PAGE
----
I did delete the link because you have not yet earned the privilege to post links to external sites. In order to use links, a person needs to be an active member for at least one month and post at least 10 significant messages. Hank in there, remain active, and before you know it you can return to this topic and edit back in that link.

    Regards
    Jim
    Long-term cancer survivor
    1992 Astrocytoma grade 2, left motor strip
    2005 Recurrence this time said to be an Oligodendroglioma grade 3, same location.
    http://cancerforums.net/viewtopic.php?t=2405
    My Story Part 1: http://cancerforums.net/viewtopic.php?t=2528
    My Story Part 2: http://cancerforums.net/viewtopic.php?p=7350
    My Story Part 3: http://cancerforums.net/viewtopic.php?t=8029

  3. #3
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    Whatever. I am not sure how you believe you are serving your members by deleting a link to photos of the results from the procedure I described.

    But I don't really care, it's your forum and your membership. I was just trying to be helpful.

  4. #4

    What Gives????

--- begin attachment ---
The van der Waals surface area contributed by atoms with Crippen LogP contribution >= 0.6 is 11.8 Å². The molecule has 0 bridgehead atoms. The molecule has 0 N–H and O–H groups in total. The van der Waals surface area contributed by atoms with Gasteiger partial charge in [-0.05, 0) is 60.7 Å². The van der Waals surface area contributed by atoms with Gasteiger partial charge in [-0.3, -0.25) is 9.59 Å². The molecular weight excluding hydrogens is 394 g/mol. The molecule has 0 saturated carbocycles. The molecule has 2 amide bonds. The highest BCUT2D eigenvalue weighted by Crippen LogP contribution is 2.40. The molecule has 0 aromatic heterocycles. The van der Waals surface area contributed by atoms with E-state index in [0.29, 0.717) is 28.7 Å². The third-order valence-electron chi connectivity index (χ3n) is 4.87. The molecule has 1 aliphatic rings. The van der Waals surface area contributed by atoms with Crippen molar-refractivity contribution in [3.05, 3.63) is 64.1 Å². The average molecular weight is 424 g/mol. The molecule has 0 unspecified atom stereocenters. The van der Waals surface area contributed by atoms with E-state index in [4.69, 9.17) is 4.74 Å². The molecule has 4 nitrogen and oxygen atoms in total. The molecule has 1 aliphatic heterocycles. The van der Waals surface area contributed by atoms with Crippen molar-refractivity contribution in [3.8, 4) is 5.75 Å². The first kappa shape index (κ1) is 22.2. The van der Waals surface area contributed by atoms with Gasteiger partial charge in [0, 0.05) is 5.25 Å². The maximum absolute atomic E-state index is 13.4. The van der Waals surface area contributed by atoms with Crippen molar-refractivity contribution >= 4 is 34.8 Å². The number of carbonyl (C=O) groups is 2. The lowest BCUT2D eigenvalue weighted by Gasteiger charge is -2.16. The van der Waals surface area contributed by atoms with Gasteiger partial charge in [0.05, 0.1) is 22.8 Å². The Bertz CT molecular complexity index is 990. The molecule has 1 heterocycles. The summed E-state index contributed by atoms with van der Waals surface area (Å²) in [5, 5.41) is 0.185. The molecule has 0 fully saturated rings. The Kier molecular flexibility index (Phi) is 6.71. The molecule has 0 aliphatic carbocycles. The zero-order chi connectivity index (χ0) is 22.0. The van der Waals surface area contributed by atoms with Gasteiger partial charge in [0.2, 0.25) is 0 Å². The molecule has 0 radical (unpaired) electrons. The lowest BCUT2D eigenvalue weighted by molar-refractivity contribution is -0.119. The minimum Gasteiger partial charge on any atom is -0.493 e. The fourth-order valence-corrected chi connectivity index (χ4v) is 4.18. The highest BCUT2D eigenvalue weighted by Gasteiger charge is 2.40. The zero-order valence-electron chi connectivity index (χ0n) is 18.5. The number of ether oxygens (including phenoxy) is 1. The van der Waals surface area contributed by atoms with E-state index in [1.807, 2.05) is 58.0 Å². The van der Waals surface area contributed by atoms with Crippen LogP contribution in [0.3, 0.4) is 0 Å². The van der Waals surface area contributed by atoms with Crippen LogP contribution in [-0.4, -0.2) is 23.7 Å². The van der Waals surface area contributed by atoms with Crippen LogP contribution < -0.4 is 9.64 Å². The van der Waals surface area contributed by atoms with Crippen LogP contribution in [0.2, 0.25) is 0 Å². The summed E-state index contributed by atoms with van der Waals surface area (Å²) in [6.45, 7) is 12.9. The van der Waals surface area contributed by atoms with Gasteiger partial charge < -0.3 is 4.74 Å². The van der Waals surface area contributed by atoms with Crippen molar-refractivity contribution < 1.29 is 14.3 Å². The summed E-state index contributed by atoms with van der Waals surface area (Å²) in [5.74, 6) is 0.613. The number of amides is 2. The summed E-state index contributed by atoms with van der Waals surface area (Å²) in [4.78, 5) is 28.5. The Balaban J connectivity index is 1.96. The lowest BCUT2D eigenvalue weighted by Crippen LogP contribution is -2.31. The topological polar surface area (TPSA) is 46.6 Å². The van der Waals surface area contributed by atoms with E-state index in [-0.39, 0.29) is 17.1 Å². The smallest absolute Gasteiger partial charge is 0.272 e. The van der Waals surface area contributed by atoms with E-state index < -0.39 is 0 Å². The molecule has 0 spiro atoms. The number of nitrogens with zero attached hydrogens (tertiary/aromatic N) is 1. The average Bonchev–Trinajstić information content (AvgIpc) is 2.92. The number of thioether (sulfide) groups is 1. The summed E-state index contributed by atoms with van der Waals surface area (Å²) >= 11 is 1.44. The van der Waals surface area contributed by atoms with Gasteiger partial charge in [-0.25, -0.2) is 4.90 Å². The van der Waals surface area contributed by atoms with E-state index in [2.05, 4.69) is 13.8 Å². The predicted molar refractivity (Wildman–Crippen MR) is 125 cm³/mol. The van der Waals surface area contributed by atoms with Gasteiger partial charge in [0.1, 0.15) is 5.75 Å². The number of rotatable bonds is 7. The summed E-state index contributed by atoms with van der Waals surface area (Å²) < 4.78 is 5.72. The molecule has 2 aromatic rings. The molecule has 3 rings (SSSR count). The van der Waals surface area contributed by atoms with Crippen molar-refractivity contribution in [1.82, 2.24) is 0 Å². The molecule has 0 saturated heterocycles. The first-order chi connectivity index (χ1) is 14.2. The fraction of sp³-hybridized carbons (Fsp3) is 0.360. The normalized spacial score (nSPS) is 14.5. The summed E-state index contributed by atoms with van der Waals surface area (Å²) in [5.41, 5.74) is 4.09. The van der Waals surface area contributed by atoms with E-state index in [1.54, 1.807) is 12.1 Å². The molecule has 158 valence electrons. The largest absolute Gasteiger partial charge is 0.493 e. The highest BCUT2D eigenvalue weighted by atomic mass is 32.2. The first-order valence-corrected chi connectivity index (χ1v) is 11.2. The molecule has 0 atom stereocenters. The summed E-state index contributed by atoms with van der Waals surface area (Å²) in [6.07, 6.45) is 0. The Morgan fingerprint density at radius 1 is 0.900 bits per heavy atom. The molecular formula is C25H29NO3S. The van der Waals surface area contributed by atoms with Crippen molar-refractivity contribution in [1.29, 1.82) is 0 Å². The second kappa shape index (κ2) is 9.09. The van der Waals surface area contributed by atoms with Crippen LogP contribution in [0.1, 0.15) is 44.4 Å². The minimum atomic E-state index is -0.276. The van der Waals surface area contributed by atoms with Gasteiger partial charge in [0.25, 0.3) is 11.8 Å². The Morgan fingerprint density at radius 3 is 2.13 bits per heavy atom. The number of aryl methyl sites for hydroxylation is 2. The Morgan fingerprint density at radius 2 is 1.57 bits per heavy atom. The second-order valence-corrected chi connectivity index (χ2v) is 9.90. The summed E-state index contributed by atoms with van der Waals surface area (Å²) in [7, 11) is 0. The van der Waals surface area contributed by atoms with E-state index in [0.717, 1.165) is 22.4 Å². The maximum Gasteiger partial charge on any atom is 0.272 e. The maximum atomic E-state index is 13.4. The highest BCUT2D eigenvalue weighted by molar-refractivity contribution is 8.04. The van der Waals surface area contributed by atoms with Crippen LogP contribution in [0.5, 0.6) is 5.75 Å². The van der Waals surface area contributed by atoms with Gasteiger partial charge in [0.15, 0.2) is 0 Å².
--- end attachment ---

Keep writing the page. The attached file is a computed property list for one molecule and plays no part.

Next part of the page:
[quote="simonov"]Whatever. I am not sure how you believe you are serving your members by deleting a link to photos of the results from the procedure I described.

    But I don't really care, it's your forum and your membership. I was just trying to be helpful.[/quote


    Thank you for your story. I am new here, too. Thought I would share my experience of having my nose carved on due to cancer, but obviously, this is not such a friendly site since "Dilbert" is restricting the users to access to valid info. Oh well, On to a site that appreciates new users.

  5. #5
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    It is sad that you feel that way. This site has proved the most friendly of all that I have subscribed to, and all forums have to have rules.

    Why not accept the rules and post your story for those who might benefit from your experience?

  6. #6
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    I agree with Vee Smith-

    Before I found my home here. I was in alot of other Forums. I had alot of computer viruses, spam and alot of wrong advice.

    I value the rules here, as it has helped me the most. The Family feel and support has been amazing. That is also Why I'm an administrator, I give the time i can to others.

    I wish you could understand. It is for everyones benefit.
    Thinking of you Inica



    ~Nose Cancer~
    ~Car Accident- Broken Back, Ribs, Spleen
    Sternum~
    ~Continous Cervical Cancer~

    My Story-